Core syllabus: Coverage of contemporary sociological perspectives on the employment relationship, labour market divisions, economic restructuring, globalization and contemporary developments in management.

Content: The employment relationship; control and consent at work; scientific management and McDonaldization; emotion work; labour market divisions; employers and labour markets; women in the labour market; discrimination at work; developments in contemporary management such as Total Quality Management, lean production and management gurus; globalization and labour; employment practices of multinational corporations; the future of work.

Reading list: There is no recommended textbook. Books of a general nature that cover substantial parts of the syllabus are: K Grint, The Sociology of Work (2nd edn); C Lane, Industry and Society in Europe; C Tilly & C Tilly, Work under Capitalism; T Watson, Sociology, Work and Industry (3rd edn). A more comprehensive bibliography will be available to students taking this course.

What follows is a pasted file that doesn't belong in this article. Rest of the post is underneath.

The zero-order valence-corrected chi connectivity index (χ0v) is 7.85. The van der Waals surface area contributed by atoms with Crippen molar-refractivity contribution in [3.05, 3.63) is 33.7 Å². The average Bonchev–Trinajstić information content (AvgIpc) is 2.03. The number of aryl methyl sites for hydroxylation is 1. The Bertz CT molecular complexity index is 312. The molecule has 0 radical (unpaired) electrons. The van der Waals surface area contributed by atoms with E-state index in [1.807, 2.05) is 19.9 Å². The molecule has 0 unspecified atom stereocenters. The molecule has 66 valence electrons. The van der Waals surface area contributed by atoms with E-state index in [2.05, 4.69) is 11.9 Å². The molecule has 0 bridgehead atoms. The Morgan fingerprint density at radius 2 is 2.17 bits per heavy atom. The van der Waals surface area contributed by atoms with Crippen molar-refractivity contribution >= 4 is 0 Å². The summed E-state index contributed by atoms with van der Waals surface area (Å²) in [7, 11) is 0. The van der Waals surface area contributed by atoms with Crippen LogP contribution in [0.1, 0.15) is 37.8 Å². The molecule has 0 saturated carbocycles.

Sociology of Work and Industry - Abstracts

MARX, COMPUTERS AND THE END OF INDUSTRIAL UNIONISM
Thomas W. O'Donnel, Department of Physics, U Michigan & Sanjiv Gupta, Department of Sociology, U Michigan, U Mass.
In this paper we argue that traditional industrial unionism is doomed and will not survive as a significant social force into the next century. The technological basis for its obsolescence is the incursion of information technology (IT) into every kind of work. Just as earlier forms of worker organization like the guild and craft union were destroyed by the steam engine, the industrial union is being undermined by the computer. This is not to say, however, that worker organization itself is a thing of the past. Rather, we expect it to take on new forms that are better suited to the new technology. The industrial union itself evolved as a type of worker organization that was better adapted to mass production than were the guild and craft union. But its heyday is past, and it will be overtaken in turn by other forms of organization.